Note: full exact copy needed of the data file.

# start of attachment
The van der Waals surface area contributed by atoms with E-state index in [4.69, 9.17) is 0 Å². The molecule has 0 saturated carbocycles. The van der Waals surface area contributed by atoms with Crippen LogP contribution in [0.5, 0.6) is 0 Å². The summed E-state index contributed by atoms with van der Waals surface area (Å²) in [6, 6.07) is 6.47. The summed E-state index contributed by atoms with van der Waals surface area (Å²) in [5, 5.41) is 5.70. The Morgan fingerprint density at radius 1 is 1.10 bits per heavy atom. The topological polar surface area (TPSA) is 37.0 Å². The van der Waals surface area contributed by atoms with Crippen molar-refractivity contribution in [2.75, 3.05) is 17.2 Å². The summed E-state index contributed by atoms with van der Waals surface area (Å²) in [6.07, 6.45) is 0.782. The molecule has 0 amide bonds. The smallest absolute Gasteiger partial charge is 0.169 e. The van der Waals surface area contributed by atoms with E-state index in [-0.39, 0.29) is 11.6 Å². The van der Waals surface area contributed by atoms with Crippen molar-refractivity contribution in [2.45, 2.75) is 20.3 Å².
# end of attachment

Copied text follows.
The van der Waals surface area contributed by atoms with E-state index in [4.69, 9.17) is 0 Å². The molecule has 0 saturated carbocycles. The van der Waals surface area contributed by atoms with Crippen LogP contribution in [0.5, 0.6) is 0 Å². The summed E-state index contributed by atoms with van der Waals surface area (Å²) in [6, 6.07) is 6.47. The summed E-state index contributed by atoms with van der Waals surface area (Å²) in [5, 5.41) is 5.70. The Morgan fingerprint density at radius 1 is 1.10 bits per heavy atom. The topological polar surface area (TPSA) is 37.0 Å². The van der Waals surface area contributed by atoms with Crippen molar-refractivity contribution in [2.75, 3.05) is 17.2 Å². The summed E-state index contributed by atoms with van der Waals surface area (Å²) in [6.07, 6.45) is 0.782. The molecule has 0 amide bonds. The smallest absolute Gasteiger partial charge is 0.169 e. The van der Waals surface area contributed by atoms with E-state index in [-0.39, 0.29) is 11.6 Å². The van der Waals surface area contributed by atoms with Crippen molar-refractivity contribution in [2.45, 2.75) is 20.3 Å².